As you can see aperture can make a big difference in a photo. These last two photos shot at f/16 would have looked completely different, it would have brought other parts of the frame in to focus busying the photo and taking away what I was trying to do with it. Another thing to mention about using a large aperture like this is that it lets in much more light. So your ISO more than likely will need to be brought down to compensate for the extra light or by using a faster shutter speed.
So to sum up all that I've gone over on this blog, all three manual modes have their place and I would definitely play around with all of them and see which one you like most and which one makes the most sense for any given situation. One important thing to remember is that your shutter speed, aperture and ISO all work together and ultimately all effect how much light is getting to the sensor, so as you adjust one of those the others will need to be adjusted to make up for the gain or loss of light. For example, if you raise your aperture to f/16 you'll potentially need to raise your ISO or lower your shutter speed to gain more light. On the other side of that if you decrease your aperture to f/3.5, you potentially will need to lower your ISO and speed up your shutter speed to limit the amount of light hitting your sensor.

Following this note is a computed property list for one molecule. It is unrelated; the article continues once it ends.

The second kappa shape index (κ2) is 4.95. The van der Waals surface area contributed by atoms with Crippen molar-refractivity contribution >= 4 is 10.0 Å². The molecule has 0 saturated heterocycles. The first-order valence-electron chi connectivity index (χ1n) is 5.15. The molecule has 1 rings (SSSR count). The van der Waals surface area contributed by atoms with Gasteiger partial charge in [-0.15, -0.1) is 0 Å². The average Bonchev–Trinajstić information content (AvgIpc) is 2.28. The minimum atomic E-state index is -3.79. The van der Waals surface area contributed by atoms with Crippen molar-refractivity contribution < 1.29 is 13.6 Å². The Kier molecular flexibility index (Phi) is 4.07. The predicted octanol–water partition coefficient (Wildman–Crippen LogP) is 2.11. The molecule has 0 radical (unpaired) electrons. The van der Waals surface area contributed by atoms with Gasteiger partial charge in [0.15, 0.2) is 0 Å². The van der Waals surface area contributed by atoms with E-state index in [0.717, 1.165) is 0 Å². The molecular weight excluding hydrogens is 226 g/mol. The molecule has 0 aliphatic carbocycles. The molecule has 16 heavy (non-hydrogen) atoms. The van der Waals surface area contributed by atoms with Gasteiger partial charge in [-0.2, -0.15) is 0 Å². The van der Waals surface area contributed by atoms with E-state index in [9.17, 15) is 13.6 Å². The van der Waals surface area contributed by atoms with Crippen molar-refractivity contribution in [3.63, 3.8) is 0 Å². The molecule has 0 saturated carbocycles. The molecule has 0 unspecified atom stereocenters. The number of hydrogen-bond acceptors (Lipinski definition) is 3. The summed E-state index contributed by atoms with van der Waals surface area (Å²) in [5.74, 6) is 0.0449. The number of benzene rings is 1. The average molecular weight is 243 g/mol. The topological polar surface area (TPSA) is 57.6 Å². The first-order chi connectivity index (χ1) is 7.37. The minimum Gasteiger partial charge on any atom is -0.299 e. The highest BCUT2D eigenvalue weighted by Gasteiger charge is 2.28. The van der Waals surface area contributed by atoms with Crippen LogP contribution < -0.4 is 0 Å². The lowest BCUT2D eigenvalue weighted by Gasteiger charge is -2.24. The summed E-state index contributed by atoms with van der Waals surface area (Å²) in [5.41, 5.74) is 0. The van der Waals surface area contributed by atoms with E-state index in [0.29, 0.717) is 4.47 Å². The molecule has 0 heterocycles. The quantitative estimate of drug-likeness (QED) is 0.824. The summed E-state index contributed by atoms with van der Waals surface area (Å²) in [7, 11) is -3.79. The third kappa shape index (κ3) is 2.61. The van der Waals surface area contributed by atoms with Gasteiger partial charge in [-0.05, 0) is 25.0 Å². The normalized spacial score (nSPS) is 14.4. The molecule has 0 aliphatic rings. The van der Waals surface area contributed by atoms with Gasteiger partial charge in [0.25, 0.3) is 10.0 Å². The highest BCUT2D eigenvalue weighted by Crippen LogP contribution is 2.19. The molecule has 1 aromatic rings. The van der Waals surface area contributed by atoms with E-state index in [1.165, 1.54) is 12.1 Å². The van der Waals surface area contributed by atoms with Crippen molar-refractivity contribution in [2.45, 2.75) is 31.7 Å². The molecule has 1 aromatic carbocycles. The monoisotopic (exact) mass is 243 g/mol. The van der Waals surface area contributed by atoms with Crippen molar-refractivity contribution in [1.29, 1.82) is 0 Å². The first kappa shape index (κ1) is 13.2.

I know all of this information can be a lot to take in, and the best way is to just play with your camera. Photograph anything and everything, change your settings around often adjusting everything. By doing this you will learn by practice how changing one setting will effect another, and ultimately will get to know your camera better and will get much more comfortable with knowing what your settings will need to be before ever taking a photo. And of course, if you still have more questions feel free to send me a message, I also offer 1 on 1 lessons out in the field to personally teach you on your camera. Message me for info on pricing and availability.